Dog laying outside on a patio with owner in the background

Social Etiquette Series: Brewery Etiquette for Dogs and Their Parents

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It seems like dogs are with their humans everywhere you go these days (yay!). You might be curious about taking your dog with you on your next trip to the brewery, but unsure if it’s right for your dog, or what the best etiquette is for dogs in this setting. We know you want to be a responsible pet parent, so we have put together a list of 6 questions to consider and tools for taking your best friend out to your favorite social spot this warm weather season!



1. What is my dog’s reaction to other dogs?

Two dogs on leashes greeting each other outside

If you have taken your dog to a dog park or on a busy sidewalk, you may have noticed how they react to other dogs in close proximity. If your dog gets along well with others and passes them with ease, they are ready to hit the breweries! If your dog lunges, growls, or barks in a protective or warning manner, you might reconsider taking your dog to a busy patio. These reactions mean your dog is uncomfortable, anxious, and feels defensive. Working with a trainer will help you determine if your dog can overcome these reactions. In the meantime, instead of taking your dog with you, bring them a treat when you return home and do something they enjoy. Feel good knowing that you are so in tune with your dog that you know what is best for them and are putting their needs first! Watch this short KONG Classroom video about dogs’ body language and what they are trying to tell you.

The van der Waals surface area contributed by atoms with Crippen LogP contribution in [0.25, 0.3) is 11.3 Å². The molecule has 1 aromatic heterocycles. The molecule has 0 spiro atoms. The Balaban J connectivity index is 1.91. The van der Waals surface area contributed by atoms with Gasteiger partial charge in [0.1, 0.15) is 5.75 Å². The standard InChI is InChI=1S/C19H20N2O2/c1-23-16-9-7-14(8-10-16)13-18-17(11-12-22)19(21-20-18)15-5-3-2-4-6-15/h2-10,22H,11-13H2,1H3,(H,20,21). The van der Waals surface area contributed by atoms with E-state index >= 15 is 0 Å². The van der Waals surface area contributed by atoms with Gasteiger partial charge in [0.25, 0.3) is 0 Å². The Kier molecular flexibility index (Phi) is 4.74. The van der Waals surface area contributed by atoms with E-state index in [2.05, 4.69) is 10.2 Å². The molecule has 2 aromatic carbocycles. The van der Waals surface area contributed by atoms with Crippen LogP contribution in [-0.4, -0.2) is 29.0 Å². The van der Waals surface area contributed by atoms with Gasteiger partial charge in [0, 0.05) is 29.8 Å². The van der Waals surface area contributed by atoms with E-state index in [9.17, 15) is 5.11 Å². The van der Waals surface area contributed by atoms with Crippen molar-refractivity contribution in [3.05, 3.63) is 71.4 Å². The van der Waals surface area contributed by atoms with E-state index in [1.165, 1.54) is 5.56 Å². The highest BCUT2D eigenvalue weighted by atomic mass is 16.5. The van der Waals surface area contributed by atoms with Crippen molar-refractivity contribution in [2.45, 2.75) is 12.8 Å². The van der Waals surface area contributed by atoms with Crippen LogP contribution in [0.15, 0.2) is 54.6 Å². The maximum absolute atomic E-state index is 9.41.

2. Does my dog get nervous around other people?

Like the first question, if your dog tends to react to most humans by lunging, growling, hiding, or barking defensively, take this as a sign that they are not comfortable in spaces with multiple humans. Your best option might just be to leave your fur-bestie at home.

3. Will there be food there?

Being aware of your dog’s reaction when food is present is a gift that can give you insight into whether or not they will do well at a brewery this season. If your dog guards their food or attempts to steal food, this could cause issues around other dogs. It’s best practice to ‘know before you go’—check to see if there will be a food truck, dog treats, or other sources of food at the event.

4. Should I let my dog greet other dogs?

If your dog is curious and social, they might be inclined to greet dogs in passing and at other tables. If you are sitting within leash distance of another doggo, strike up a friendly conversation with their parent as you sit down to find out what their dog’s temperament is with sniffing, playing, and food, and if it’s okay to allow your dog’s leash some slack to visit and play. If their dog has a different set of boundaries, you can try moving your dog to the other side of the table. Always keep an eye on your dog and reign them in if they get too far into others’ space.

5. What tools should I bring with me?

Person holding blue travel dog bowl for dog white the dog drinks the water outside

If you’ve cleared the first few questions and you know your dog is okay around other dogs, people, and food, you are ready to head to a brewery patio near you! But wait… we have some recommendations for what to bring with you.

    • Travel bowl- Always assume there won’t be a water bowl available. Bring your own to avoid your dog becoming dehydrated.